Assessment of marketing objectives and strategies: Evaluation based on ticket sale receipts, and survey information from event supervisors.


Willamette Valley Music Festival Poster campaign

I work for an on campus music festival, which happened last Saturday, May 7. This year in our poster campaign, we had one main poster and four “limited edition” posters that showcased our headliners. The limited edition posters were something that actually the musicians told us they were really excited about, and one of them asked for his. The main poster was 6 color, and was the first time we used a QR code on anything for the festival. I’m not sure if anyone used them, but I think it was on trend.

Logbook: List considerations for pricing your product. Consider promotional activity and discounts. When, where, and how will these be implemented? List or describe possible in-kind and partnering organizations that will assist with resource development.

The cultural festival with the SCA has varied per-event pricing. Because the event stretches out over an entire month, and the variance in audience targeting for events, there is no overarching festival pass. The SCA does offer free events, such as topical lectures, to draw in audiences, and then once they have gained interest, they push larger ticketed events, such as musical performances. The SCA does usually get grant funding for this event, and is therefore able to have the lecture series for free. They also offer a small business sponsorship package for individual ticketed events during the festival, which offsets overall costs and keeps total ticket prices down.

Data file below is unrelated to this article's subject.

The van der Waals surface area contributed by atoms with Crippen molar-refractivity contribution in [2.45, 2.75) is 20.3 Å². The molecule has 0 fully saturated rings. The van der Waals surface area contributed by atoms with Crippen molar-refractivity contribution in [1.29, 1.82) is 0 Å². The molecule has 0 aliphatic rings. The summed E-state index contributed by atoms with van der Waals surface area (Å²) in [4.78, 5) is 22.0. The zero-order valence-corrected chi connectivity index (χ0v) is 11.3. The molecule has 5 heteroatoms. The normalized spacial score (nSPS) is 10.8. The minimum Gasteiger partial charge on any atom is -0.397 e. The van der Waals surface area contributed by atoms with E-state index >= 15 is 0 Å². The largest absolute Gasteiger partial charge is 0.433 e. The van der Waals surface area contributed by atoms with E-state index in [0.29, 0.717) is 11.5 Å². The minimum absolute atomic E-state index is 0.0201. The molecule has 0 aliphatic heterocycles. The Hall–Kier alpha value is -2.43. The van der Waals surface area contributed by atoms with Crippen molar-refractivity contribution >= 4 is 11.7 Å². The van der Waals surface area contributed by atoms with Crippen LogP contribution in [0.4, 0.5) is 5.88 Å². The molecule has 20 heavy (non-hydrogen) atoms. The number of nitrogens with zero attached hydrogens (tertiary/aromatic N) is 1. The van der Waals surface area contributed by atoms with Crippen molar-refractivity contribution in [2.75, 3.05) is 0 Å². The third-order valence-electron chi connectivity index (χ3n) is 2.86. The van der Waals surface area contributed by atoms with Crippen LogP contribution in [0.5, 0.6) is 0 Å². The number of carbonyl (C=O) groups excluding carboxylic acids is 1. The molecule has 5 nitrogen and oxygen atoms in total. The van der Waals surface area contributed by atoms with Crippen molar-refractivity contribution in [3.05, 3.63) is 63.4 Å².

Market Plan

IV. Implementation
Time Line of Events: The event is in the month of April, so we will begin marketing promo materials in January to schools, March 1 with the poster campaign and a blurb on the website,  March 15 and the week of events will have print ads in local newspapers, social media marketing with increase over the month leading up to the events, with social media blasts on day before and day of events.
Resources: printed materials, ad and poster design, social media manager, funds to print posters and run ads.
Personnel: social media manager, graphic designer, liaison to schools. Everything will be done in-house.

TV Commercials:

Van Goghgurt

I really don’t like these commercials. The description on the video says “We are very excited about our current television ads as well, which are part of the latest phase of “The Arts. Ask For More” PSA campaign! Created in partnership with the NAMM Foundation and the Ad Council, the advertising agency Leo Burnett has produced these incredibly informative and entertaining tongue-in-cheek commercials. By creating spoofs of “healthy arts food products” like “Raisin Brahms,” featuring the composer Johannes Brahms, and “Van Goghgurt,” featuring the artist Vincent van Gogh, parents are encouraged to make sure their kids are getting their daily serving of the arts.”

I like that the commercials are a little absurd, but I really don’t think that they advocate for the arts in the way that they want to…In comparing arts to food instead of other leisure activities or curriculum, I think they lose audience members who won’t really make the connections- I think they are too obscure.